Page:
Throughout the conference, the themes of consciousness and ethics surfaced often in the informal discussions that followed each morning’s scientific presentation. We have seen these themes foreshadowed at various points, such as Michel Bitbol’s contribution relating emergence and consciousness or the understanding of cellular awareness at the foundations of life that is part of Francisco Varela’s legacy. Eric Lander brought to our attention many of the ethical dilemmas that have surfaced recently as a consequence of progress in the study of genetics and the human genome. Ursula Goodenough also talked about the possible biological basis for compassion and empathy, as...

  11. 7 Last Words
    (pp. 194-200)

    As the final afternoon of our week together drew to a close, Arthur Zajonc asked each of the participants to speak for just a minute or two about the most significant impressions that we would carry home from our dialogue. What had we learned, what had we gained by being here?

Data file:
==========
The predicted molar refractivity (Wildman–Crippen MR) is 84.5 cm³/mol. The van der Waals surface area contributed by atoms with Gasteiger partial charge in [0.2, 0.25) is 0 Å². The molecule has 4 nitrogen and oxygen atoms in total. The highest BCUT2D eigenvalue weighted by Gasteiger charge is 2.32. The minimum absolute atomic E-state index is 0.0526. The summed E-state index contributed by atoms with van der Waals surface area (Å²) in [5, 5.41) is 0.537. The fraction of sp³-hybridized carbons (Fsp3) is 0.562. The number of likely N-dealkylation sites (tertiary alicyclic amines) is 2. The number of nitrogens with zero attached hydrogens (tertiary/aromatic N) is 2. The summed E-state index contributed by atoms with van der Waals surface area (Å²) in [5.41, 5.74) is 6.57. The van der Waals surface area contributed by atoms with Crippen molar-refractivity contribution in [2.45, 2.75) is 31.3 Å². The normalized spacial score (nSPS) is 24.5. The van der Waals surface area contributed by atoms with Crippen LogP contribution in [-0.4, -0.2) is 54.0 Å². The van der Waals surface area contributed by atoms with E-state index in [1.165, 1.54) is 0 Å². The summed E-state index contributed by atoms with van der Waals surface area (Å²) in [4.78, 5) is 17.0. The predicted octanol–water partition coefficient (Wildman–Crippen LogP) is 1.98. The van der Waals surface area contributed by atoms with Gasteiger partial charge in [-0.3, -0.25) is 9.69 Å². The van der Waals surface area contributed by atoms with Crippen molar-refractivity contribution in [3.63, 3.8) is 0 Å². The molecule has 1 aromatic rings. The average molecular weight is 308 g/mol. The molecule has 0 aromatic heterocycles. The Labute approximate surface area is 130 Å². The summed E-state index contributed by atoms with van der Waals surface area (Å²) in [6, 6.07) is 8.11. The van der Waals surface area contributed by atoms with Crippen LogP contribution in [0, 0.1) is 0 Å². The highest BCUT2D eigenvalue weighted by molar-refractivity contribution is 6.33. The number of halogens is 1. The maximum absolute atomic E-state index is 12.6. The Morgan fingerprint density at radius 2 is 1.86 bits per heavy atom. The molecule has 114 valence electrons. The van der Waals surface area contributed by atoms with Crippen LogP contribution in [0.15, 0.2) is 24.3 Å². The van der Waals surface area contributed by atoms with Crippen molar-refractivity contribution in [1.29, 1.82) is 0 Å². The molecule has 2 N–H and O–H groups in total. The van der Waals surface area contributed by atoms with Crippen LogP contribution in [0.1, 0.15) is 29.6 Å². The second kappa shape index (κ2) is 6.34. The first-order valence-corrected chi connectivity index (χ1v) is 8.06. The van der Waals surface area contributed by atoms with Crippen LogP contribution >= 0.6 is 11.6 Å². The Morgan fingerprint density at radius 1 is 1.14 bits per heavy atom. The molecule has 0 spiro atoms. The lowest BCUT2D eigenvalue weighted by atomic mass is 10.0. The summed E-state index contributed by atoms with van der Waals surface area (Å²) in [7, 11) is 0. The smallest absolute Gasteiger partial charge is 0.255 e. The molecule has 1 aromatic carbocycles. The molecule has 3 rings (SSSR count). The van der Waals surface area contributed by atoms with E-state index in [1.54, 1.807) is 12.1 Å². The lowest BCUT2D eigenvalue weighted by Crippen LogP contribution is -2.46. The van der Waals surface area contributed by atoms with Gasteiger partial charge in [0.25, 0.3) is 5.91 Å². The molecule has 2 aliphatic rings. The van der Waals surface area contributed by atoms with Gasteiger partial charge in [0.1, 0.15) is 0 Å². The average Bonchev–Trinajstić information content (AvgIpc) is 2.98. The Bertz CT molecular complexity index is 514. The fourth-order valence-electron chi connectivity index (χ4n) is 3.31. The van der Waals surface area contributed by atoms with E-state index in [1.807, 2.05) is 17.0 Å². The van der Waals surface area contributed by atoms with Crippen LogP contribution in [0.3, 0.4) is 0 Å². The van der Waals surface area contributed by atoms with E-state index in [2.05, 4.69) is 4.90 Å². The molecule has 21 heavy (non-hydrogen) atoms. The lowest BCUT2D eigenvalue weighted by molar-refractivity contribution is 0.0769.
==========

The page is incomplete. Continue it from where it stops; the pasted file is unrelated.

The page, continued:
Eric Lander spoke first. “I knew nothing about Buddhism when I came here, and I’ve learned a tremendous amount about the basis in ethics, the belief in the importance of relieving pain and suffering, and the importance of logic and reason, evidence and debate. In many ways this is...

  12. About the Mind and Life Institute
    (pp. 201-206)
    R. Adam Engle and Zara Houshmand

    The mind and life dialogues between His Holiness the Dalai Lama and Western scientists were initiated in 1984 by R. Adam Engle, a North American businessman, and Francisco J. Varela, a Chilean-born neuroscientist then working in Paris. Both were Buddhist practitioners and aware of the Dalai Lama’s desire to deepen his understanding of Western science, in which he held a long-standing and keen interest, and to share Eastern contemplative knowledge with Western scientists. Engle and Varela each independently conceived of a series of cross-cultural meetings where the Dalai Lama and scientists from the West would engage in extended discussions over...

  13. Notes
    (pp. 207-210)
  14. Index
    (pp. 211-218)